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Science Report #2 for October 6th

October 6, 2016

This report was filed by Paul Sokoloff, Mars 160 Science Lead for Lichens

MA160 Biology Program: Lichen Biodiversity at Martian Analog Sites

In many ways lichens make better astronauts than humans do.  Though they seem humble and unassuming, these hardy organisms are tough enough to thrive in some of Earth’s harshest environments, from hot deserts to our coldest polar regions. Some species have even survived exposure to Mars-like environments and the exterior of the International Space Station.
Lichens are composite organisms made of two microbial partners.  They are comprised of a fungus paired up with an alga, a cyanobacterium (blue-green algae), or in some bases, both algae and cyanobacteria.  The fungus houses and protects the photosynthetic partner in return for energy in the form of sugar. Resistant to UV radiation and desiccation, lichens are ecologically important in the extreme environments selected as planetary exploration analogs.
At both MDRS and FMARS lichens grow in rock and soil and exchange their photosynthetic partners with endolithic colonies of algae and biological soil crusts, often altering their substrate.  Lichens are also picky about where they live, with different species often exclusively growing on different types of rock.  Due these characteristics, and their relatively conspicuous nature, the search for lichens are an excellent terrestrial analog for training crews in the search for biomarkers on Mars.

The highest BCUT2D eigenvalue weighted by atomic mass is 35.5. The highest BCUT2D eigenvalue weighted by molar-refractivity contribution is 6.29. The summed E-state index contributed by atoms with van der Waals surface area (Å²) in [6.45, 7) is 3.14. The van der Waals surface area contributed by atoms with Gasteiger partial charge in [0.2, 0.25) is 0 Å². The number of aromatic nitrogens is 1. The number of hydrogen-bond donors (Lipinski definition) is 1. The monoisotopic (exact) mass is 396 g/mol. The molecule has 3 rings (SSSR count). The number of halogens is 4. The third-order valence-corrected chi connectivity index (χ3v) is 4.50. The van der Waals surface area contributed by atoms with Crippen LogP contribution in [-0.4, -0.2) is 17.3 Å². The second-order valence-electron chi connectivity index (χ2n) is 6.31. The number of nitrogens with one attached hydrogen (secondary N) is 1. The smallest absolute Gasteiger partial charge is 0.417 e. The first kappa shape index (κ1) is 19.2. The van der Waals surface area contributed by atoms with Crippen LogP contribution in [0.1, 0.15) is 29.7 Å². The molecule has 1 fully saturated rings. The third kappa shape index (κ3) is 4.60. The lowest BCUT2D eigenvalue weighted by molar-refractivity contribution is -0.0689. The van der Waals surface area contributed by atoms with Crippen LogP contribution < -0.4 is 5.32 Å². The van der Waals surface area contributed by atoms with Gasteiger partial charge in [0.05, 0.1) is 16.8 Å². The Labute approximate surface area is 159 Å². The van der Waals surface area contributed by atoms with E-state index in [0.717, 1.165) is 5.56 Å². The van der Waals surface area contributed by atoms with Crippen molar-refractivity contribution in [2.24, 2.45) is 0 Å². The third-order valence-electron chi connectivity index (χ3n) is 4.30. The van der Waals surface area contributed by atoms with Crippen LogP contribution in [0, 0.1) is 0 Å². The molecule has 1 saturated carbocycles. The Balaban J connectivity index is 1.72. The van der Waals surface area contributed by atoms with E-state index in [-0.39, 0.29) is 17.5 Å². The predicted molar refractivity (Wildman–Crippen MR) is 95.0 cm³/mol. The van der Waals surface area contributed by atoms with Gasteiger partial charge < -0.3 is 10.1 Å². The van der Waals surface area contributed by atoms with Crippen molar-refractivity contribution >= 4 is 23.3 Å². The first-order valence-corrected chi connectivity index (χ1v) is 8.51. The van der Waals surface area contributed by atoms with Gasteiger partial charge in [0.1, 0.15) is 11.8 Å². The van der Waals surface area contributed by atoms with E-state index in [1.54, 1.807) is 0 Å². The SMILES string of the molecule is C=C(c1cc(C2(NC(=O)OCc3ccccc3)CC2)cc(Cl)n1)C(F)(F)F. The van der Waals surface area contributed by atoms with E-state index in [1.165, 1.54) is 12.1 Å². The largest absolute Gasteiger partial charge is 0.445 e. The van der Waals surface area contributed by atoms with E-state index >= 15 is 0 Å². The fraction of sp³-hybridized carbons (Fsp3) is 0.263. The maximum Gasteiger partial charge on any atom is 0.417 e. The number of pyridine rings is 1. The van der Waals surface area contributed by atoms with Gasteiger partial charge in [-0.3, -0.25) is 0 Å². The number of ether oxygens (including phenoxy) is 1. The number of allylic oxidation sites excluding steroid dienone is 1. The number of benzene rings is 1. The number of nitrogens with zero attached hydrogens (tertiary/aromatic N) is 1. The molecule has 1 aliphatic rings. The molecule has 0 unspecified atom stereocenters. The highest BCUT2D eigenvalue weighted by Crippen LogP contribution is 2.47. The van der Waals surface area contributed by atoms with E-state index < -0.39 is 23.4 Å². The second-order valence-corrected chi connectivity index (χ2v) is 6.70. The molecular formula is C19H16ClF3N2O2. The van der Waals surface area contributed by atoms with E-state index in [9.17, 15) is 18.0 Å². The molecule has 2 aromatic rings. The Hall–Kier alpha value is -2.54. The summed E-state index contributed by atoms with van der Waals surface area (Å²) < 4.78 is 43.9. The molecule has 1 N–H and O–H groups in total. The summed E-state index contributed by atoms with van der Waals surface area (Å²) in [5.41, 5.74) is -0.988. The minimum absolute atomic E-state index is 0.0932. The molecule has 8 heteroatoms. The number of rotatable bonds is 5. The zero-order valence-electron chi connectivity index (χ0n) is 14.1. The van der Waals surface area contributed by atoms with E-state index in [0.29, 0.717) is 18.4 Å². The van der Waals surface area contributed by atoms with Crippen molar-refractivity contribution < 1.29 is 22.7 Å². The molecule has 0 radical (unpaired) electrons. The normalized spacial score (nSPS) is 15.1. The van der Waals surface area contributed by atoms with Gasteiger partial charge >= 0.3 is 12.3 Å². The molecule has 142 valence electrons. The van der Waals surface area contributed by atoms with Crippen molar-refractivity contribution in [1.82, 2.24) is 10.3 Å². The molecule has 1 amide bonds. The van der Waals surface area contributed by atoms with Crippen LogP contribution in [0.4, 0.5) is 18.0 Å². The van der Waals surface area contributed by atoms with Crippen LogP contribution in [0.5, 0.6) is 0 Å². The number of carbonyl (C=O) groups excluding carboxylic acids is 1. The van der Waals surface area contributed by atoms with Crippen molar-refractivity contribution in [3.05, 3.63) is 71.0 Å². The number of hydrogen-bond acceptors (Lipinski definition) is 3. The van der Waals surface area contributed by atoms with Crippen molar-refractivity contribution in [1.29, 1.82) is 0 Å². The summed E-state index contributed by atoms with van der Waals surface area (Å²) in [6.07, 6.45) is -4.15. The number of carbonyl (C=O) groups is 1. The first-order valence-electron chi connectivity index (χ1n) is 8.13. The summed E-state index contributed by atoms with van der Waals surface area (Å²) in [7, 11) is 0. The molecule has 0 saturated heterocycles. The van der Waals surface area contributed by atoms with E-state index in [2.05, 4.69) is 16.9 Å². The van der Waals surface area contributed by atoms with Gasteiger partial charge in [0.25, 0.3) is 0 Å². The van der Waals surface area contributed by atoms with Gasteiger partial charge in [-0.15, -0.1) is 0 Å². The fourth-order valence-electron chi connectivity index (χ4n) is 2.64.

Preliminary surveys have recorded 182 lichen species on Devon Island (where FMARS is located), 61 species from eastern Wayne and Emery counties, Utah (MDRS is in Wayne County), and 16 species from the deserts surrounding MDRS.  During the MA160 mission, the crew will conduct a thorough inventory of lichen biodiversity and substrate ecology at both stations, undoubtedly adding new species to these totals. This will contribute valuable information on lichen biodiversity to earthbound scientists while simultaneously giving the crew to opportunity to develop the astrobiological techniques that will be needed by future Martian explorers.


The Crack Lichen (Acarospora strigata) is a common white crust-like lichen commonly found around MDRS.



Polysprorina gyrocarpa is a lichen originally described from the San Rafael Swell near MDRS.



The Desert Firespot Lichen (Caloplaca trachyphylla) can be found growing in shaded, highly-perched rocks in the deserts surrounding MDRS.